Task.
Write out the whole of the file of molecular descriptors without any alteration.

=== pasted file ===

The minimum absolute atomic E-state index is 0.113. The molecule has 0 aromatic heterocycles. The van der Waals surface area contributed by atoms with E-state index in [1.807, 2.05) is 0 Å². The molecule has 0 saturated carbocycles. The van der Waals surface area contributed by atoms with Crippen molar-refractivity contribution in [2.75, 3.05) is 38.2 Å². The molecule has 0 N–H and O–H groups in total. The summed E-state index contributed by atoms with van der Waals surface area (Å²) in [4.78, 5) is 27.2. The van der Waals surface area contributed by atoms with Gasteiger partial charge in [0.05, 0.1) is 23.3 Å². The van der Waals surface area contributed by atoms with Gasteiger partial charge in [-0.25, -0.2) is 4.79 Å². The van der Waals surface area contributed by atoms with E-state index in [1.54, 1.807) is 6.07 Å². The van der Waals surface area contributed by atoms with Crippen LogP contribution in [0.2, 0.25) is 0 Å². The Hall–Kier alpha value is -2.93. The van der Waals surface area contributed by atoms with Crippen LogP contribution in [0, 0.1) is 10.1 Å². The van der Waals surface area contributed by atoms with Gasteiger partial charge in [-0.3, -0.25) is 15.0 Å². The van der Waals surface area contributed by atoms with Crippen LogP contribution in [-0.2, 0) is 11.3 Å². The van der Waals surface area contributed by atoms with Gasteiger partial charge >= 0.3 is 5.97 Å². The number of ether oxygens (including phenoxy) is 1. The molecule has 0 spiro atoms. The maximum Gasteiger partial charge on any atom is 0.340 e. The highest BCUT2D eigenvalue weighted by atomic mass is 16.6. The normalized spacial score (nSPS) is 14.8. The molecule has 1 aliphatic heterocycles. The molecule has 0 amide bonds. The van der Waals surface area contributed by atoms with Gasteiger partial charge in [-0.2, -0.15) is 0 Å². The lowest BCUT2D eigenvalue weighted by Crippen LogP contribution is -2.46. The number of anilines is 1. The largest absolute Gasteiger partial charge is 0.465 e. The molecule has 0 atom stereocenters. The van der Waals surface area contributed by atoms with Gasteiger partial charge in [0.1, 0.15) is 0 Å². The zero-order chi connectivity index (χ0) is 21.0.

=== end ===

The minimum absolute atomic E-state index is 0.113. The molecule has 0 aromatic heterocycles. The van der Waals surface area contributed by atoms with E-state index in [1.807, 2.05) is 0 Å². The molecule has 0 saturated carbocycles. The van der Waals surface area contributed by atoms with Crippen molar-refractivity contribution in [2.75, 3.05) is 38.2 Å². The molecule has 0 N–H and O–H groups in total. The summed E-state index contributed by atoms with van der Waals surface area (Å²) in [4.78, 5) is 27.2. The van der Waals surface area contributed by atoms with Gasteiger partial charge in [0.05, 0.1) is 23.3 Å². The van der Waals surface area contributed by atoms with Gasteiger partial charge in [-0.25, -0.2) is 4.79 Å². The van der Waals surface area contributed by atoms with E-state index in [1.54, 1.807) is 6.07 Å². The van der Waals surface area contributed by atoms with Crippen LogP contribution in [0.2, 0.25) is 0 Å². The Hall–Kier alpha value is -2.93. The van der Waals surface area contributed by atoms with Crippen LogP contribution in [0, 0.1) is 10.1 Å². The van der Waals surface area contributed by atoms with Gasteiger partial charge in [-0.3, -0.25) is 15.0 Å². The van der Waals surface area contributed by atoms with Crippen LogP contribution in [-0.2, 0) is 11.3 Å². The van der Waals surface area contributed by atoms with Gasteiger partial charge >= 0.3 is 5.97 Å². The number of ether oxygens (including phenoxy) is 1. The molecule has 0 spiro atoms. The maximum Gasteiger partial charge on any atom is 0.340 e. The highest BCUT2D eigenvalue weighted by atomic mass is 16.6. The normalized spacial score (nSPS) is 14.8. The molecule has 1 aliphatic heterocycles. The molecule has 0 amide bonds. The van der Waals surface area contributed by atoms with Gasteiger partial charge in [-0.2, -0.15) is 0 Å². The lowest BCUT2D eigenvalue weighted by Crippen LogP contribution is -2.46. The number of anilines is 1. The largest absolute Gasteiger partial charge is 0.465 e. The molecule has 0 atom stereocenters. The van der Waals surface area contributed by atoms with Gasteiger partial charge in [0.1, 0.15) is 0 Å². The zero-order chi connectivity index (χ0) is 21.0.